The adjective hallowed is used to describe something that is sacred and revered, usually something old and steeped in tradition.
- Pronunciation: /'hæləʊd/
- English Description: important and respected by a lot of people
- Chinese Translation: 神圣的(Shen2 Sheng4 De)
- Spanish Translation: Santificado
- STORY: The word hallowed often has a religious connotation, but it can also be used playfully to convey a sense of reverence about something that isn’t religious in nature but that nonetheless inspires worship. A football fan, for example, may talk about the hallowed tradition of tailgating on a game day Saturday, or an avid shopper may describe the hallowed grounds of the Macy’s shoe department. In the Gettysburg Address, Lincoln used the word with its more traditional sense to ponder man's inability to show the proper reverence to those men who died in battle: "But, in a larger sense, we cannot dedicate…we cannot consecrate…we cannot hallow…this ground."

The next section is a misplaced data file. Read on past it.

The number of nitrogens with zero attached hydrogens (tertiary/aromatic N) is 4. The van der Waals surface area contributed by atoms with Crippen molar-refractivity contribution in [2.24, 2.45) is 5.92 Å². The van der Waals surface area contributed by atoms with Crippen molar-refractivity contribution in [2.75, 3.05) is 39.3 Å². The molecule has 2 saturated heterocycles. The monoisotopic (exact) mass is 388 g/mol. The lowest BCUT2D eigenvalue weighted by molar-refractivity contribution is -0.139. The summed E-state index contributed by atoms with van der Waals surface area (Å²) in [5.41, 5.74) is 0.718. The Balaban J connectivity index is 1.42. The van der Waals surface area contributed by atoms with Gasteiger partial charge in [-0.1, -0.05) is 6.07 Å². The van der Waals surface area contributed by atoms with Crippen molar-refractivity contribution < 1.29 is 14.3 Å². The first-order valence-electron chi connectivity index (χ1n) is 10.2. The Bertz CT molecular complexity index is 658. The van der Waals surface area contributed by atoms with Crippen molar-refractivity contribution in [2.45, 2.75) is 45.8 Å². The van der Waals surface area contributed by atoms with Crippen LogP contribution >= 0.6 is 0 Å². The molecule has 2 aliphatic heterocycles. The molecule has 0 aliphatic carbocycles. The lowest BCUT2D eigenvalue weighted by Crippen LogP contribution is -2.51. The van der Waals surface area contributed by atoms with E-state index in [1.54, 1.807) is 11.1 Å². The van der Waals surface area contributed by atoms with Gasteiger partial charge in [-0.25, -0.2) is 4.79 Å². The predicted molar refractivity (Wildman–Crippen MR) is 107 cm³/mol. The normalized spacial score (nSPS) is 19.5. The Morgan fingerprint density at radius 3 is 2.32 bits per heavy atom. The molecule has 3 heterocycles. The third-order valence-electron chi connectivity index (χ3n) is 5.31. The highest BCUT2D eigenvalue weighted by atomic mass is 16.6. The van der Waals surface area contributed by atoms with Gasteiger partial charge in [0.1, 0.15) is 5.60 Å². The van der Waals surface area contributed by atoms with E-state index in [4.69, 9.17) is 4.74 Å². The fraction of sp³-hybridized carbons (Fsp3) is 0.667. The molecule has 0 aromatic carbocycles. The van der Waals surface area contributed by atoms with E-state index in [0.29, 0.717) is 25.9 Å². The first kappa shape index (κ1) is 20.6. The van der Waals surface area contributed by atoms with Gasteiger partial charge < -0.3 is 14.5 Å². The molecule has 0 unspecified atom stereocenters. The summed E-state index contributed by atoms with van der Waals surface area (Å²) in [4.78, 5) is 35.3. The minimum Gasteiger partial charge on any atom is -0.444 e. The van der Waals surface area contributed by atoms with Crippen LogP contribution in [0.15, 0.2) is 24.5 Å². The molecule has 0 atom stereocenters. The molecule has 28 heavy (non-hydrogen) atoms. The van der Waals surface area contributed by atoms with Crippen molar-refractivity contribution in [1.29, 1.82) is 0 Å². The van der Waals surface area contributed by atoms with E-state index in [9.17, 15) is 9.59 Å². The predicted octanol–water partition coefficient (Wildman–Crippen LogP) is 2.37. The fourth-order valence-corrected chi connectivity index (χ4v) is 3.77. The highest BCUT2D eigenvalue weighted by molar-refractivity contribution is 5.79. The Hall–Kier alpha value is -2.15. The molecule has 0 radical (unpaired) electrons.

- The bones will be buried in hallowed ground .
- In ancient Greece, sports games were held on hallowed ground near Mount Olympus every 4 years.
P.S: New word description, story and part of "EXAMPLE SENTENCE" are cited in Vocabulary.com